science

Michael Nuegebauer / Jane Goodall Institute

In the 1950s, Jane Goodall began to travel to Kenya for a research project on chimpanzees. Her research was fundamental to understanding how chimps make and use tools, and she founded the Jane Goodall Institute to protect chimpanzees and their habitats.

Now in her 80s, Goodall continues to dedicate her life to animals and the environment. She is a UN Messenger of Peace, a UNESCO Award Winner and has been the subject of numerous documentaries and feature films.

Scientists are about to restart the two giant facilities in the United States that register gravitational waves, the ripples in the very fabric of the universe that were predicted by Albert Einstein more than a century ago.

Einstein realized that when massive objects such as black holes collide, the impact sends shock waves through space-time that are like the ripples in water created by tossing a pebble in a pond.

A group of prominent scientists and bioethicists is calling for a global moratorium on any new attempts to bring gene-edited babies into the world.

"We call for a global moratorium on all clinical uses of human germline editing — that is, changing heritable DNA (in sperm, eggs or embryos) to make genetically modified children," the 18 scientists and bioethicists from seven countries write in an article published Wednesday by the journal Nature.

UNAM Instituto de Ciencias Nucleares

Friday is International Women’s Day, an occasion to celebrate the accomplishments of women – and girls. One young lady from southern Mexico is turning heads in the world of science.

There's strong new evidence that a common childhood vaccine is safe.

A large study released Monday finds no evidence that the vaccine that protects against measles, mumps and rubella increases the risk of autism. The study of children born in Denmark is one of the largest ever of the MMR vaccine.

Karla Mosley wants you to know that people with eating disorders look like her too.

"I'm a woman of color and I certainly didn't know that people like me had eating disorders," she says. "I thought it was a white, rich, female, adolescent disorder."

Only one of those identifiers fits Mosley who's black and binged and purged for years. But Mosley, an actor and a regular on the day time soap, The Bold and the Beautiful, is sharing her story of battling bulimia and getting her health back.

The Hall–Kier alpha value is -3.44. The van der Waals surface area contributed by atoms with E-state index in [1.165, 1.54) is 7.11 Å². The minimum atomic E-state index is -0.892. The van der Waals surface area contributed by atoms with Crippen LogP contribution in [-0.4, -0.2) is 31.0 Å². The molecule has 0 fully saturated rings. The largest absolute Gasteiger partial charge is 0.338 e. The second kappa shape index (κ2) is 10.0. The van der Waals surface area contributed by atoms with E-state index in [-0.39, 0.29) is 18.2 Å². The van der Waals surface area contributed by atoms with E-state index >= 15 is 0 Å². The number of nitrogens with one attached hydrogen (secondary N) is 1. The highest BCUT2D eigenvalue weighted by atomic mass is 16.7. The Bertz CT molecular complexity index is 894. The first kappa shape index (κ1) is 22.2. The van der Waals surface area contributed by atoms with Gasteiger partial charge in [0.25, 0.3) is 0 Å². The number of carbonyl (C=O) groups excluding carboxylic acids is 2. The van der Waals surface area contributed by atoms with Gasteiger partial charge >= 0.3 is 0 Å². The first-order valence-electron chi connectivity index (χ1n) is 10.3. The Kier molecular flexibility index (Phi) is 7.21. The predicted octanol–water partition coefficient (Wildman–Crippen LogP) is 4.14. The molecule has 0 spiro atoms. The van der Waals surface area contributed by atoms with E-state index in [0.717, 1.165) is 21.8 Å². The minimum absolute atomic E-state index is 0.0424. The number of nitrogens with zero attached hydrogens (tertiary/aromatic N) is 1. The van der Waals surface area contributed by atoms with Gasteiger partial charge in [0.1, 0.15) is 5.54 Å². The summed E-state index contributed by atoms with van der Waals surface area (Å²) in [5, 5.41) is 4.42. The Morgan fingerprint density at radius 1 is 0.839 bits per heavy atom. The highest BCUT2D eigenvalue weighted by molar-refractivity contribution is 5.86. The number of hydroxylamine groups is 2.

Last fall, as Hurricane Michael was swirling toward the Florida panhandle, NOAA officials say it was carrying something in addition to rain and wind — the ashes of long-time hurricane researcher, Michael Black. Black was a research meteorologist who worked at the Hurricane Research Division of NOAA's Atlantic Oceanographic and Meteorological Laboratory on Virginia Key, just across the bridge from downtown Miami.

He was a pioneer in the use of dropwindsondes — small measuring devices dropped from airplanes that record wind speed, air pressure, temperature and humidity.

Scientists have launched a major new phase in the testing of a controversial genetically modified organism: a mosquito designed to quickly spread a genetic mutation lethal to its own species, NPR has learned.

For the first time, researchers have begun large-scale releases of the engineered insects, into a high-security laboratory in Terni, Italy.

"This will really be a breakthrough experiment," says Ruth Mueller, an entomologist who runs the lab. "It's a historic moment."

Nobody likes a cockroach in their house. But before you smash the unwelcome intruder, consider this: that six-legged critter might one day save your life.

That's right. Insects—long known to spread diseases—could potentially help cure them. Or rather, the microbes living inside them could. Scientists have discovered dozens of microorganisms living in or on insects that produce antimicrobial compounds, some of which may hold the key to developing new antibiotic drugs.

Women tend to have more youthful brains than their male counterparts — at least when it comes to metabolism.

While age reduces the metabolism of all brains, women retain a higher rate throughout the lifespan, researchers reported Monday in the journal Proceedings of the National Academy of Sciences.

North is on the move, and that's a problem for your smartphone's maps.

Earth's geographic north pole is fixed. But the planet's magnetic north pole — the north that your compass points toward — wanders in the direction of Siberia at a rate of more than 34 miles per year.

A scientist in New York is conducting experiments designed to modify DNA in human embryos as a step toward someday preventing inherited diseases, NPR has learned.

For now, the work is confined to a laboratory. But the research, if successful, would mark another step toward turning CRISPR, a powerful form of gene editing, into a tool for medical treatment.

It's cold outside, you're sick and all you want to do is curl up under the covers until you feel better.

In fact, the need for sleep can be so strong when we're sick that this may be all we can do.

Gitanjali Rao is already on the 2019 Forbes 30 Under 30 list and she hasn't even made it to high school yet.

In 2017, the then 11-year-old from Lone Tree, Colo. was named 'America's Top Young Scientist' for the design of a small, mobile device that tests for lead in drinking water.

The next great insect repellent might come from a strain of bacteria that lives inside a common parasitic worm.

A study published Wednesday in Science Advances has found that a compound derived from these bacteria is three times more potent than DEET in repelling mosquitoes. More research must be done to demonstrate its safety, but this bacterial chemical could play an important role in the fight against mosquito-borne illness.

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